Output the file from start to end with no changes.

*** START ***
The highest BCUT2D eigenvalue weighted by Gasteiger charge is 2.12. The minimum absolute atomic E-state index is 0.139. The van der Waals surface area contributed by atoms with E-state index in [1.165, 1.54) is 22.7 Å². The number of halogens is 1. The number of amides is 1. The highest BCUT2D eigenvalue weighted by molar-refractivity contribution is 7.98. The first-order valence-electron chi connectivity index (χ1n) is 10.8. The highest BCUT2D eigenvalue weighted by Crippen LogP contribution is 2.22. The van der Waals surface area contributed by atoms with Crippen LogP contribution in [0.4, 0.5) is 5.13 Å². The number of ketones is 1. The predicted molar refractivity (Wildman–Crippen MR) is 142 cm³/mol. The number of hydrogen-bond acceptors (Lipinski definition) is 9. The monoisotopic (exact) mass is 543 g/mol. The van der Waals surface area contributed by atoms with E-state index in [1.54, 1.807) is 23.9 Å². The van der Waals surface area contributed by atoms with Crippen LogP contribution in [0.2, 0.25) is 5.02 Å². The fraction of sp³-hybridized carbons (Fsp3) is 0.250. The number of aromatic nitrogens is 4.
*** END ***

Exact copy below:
The highest BCUT2D eigenvalue weighted by Gasteiger charge is 2.12. The minimum absolute atomic E-state index is 0.139. The van der Waals surface area contributed by atoms with E-state index in [1.165, 1.54) is 22.7 Å². The number of halogens is 1. The number of amides is 1. The highest BCUT2D eigenvalue weighted by molar-refractivity contribution is 7.98. The first-order valence-electron chi connectivity index (χ1n) is 10.8. The highest BCUT2D eigenvalue weighted by Crippen LogP contribution is 2.22. The van der Waals surface area contributed by atoms with Crippen LogP contribution in [0.4, 0.5) is 5.13 Å². The number of ketones is 1. The predicted molar refractivity (Wildman–Crippen MR) is 142 cm³/mol. The number of hydrogen-bond acceptors (Lipinski definition) is 9. The monoisotopic (exact) mass is 543 g/mol. The van der Waals surface area contributed by atoms with E-state index in [1.54, 1.807) is 23.9 Å². The van der Waals surface area contributed by atoms with Crippen LogP contribution in [0.2, 0.25) is 5.02 Å². The fraction of sp³-hybridized carbons (Fsp3) is 0.250. The number of aromatic nitrogens is 4.